Warning: The Following Interview Features Spoilers for Wytches #6, Released Today by Image Comics
As a comic book fan, and especially a fan of Batman, being able to talk to someone like Scott Snyder about his craft is a real treat. A real treat that I was late for. Sometimes the events of a day can get hectic, and things get forgotten or completely glossed over at first glance. This happened with the little bit of information in my e-mail that informed me I was to be the one calling Scott for the interview. Not the most common practice. So, as the phone rang I wondered what best to say in order to apologize for being late to the party. After Scott answered, and I apologized, I was put to ease to know that Scott was in the middle of still living out of boxes after moving into a new house, and he assured me that scatterbrained mishaps even happened to professional comic writers.
image via Zimbio
“How do you know when a story is over?”
“When everyone is dead.”
Snyder is the type of writer that can not settle down on just one project at a time. He confesses that having several irons in the fire is what helps keep him going on his stories, and the ability to break away from one and work on the other stops any of them from becoming too daunting of a task. They also can sometimes offer a reprieve from the constraints of writing for superhero comics. “The thing about superhero comics, like Batman, is you are writing someone else’s character,” Snyder explains. “You try to make them as much your own as you can, and create stories that are yours, but there will always be those other stories, or concepts, that you have to stick to. You have to maintain the character that someone else created.” With Snyder being the writer on the main Batman series at DC Comics since 2011, he has also maintained several side projects of his own creation. “It’s nice to have something that is entirely your own that you have the freedom with. I need that in my writing.”
Scott’s latest creator-owned series, Wytches, has been a hit for Image Comics, and a way for Scott to tell a story that has been a lot more personal for him, and for his artist, Jock. “The story, and especially the first arc, was born from a fear that Jock and I both have experienced as fathers. A fear of all the terrible things that could happen to your child in the world.” They story follows author Charles Rook and his family as they discover an ancient race of wytches are stalking their family, particularly their daughter Sailor. It is a tale of visceral horror and tension that fans of Snyder have come to expect after outings such as American Vampire and Severed.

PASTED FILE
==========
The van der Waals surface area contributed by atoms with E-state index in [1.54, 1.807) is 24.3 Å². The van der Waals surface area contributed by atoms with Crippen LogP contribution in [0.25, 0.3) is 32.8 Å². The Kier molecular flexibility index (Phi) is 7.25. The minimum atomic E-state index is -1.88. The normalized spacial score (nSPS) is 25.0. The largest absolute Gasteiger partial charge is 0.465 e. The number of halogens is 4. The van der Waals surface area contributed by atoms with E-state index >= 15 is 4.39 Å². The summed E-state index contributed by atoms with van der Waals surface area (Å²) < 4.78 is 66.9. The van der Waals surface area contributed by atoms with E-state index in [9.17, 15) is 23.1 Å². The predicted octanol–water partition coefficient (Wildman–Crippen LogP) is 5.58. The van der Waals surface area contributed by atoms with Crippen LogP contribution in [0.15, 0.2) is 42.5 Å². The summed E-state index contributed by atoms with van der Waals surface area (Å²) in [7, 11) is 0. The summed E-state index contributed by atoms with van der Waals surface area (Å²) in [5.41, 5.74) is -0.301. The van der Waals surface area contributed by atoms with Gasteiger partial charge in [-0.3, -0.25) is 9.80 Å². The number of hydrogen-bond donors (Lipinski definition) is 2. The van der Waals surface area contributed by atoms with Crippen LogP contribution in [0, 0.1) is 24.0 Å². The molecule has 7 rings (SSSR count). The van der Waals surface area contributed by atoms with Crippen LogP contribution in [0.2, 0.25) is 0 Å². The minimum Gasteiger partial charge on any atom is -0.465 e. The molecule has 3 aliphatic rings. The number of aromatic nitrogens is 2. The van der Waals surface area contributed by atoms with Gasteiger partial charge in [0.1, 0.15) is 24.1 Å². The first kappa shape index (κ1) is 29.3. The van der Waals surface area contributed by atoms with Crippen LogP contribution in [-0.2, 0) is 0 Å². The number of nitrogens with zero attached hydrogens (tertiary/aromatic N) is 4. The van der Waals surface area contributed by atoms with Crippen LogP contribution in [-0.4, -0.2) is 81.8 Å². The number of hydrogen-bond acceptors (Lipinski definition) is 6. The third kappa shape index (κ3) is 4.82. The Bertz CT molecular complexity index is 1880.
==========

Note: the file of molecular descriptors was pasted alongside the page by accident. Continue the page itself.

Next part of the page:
image via Women Write About Comics
“Every good piece of horror is a stand-in for terrible things in real life.”
“I have tried writing other types of stories, but I really seem drawn to horror because of what it can represent. Every good piece of horror is a stand-in for terrible things in real life. People fear zombies because they remind us of death, and that it is inescapable, and we fear what we will do to each other to avoid it. I chose witches as a topic because they are a type of evil that must be sought out. Every culture has stories about witches and similar creatures, but they always tend to be an evil that we have to seek out for ourselves, knowing what they are, because of what we hope to gain from them no matter the cost.”
In Snyder’s story. it is ultimately discovered that Sailor has been pledged to the wytches, and the entire town has known of their existence for quite some time. Charlie, discovering himself to be the only one willing to fight to save his daughter, chooses to sacrifice himself and pledges himself in her place instead to give Sailor a chance to get away. An ending that Snyder feels was always meant to occur this way. “There is a quote I remember from when I was younger, where someone asked Stephen King how he knows when to end a story. His response was ‘when everyone is dead,’ and I seemed to have stuck to that.” This last bit brought a laugh out of the writer, thinking on his own work. “That kind of an event shapes a person. This was always Sailor’s story, but nothing else in it would happen if this didn’t happen first.”
While Scott doesn’t want to spoil what may be down the road in the series, it is still one he is quite excited to continue. “Now, we get to explore Sailor’s life after her father’s sacrifice and what that will ultimately build her into.” Snyder’s personal story about parental fear and sacrifice could only end after a legitimate parental sacrifice. With Sailor’s parents, and most of the town dead, Snyder truly kept to Mr. King’s rule. True horror is based on real life, and a parent’s job will ultimately lead to them leaving their children to fend for themselves after giving them everything they can. After all, every child is the protagonist of the story their parents write.
Wytches #6 is on sale now from Image Comics, and be sure to check out Scott’s other work in Batman from DC. The second arc of Wytches is expected to release this fall, along with Scott’s new Image series with Jeff Lemire, After Death.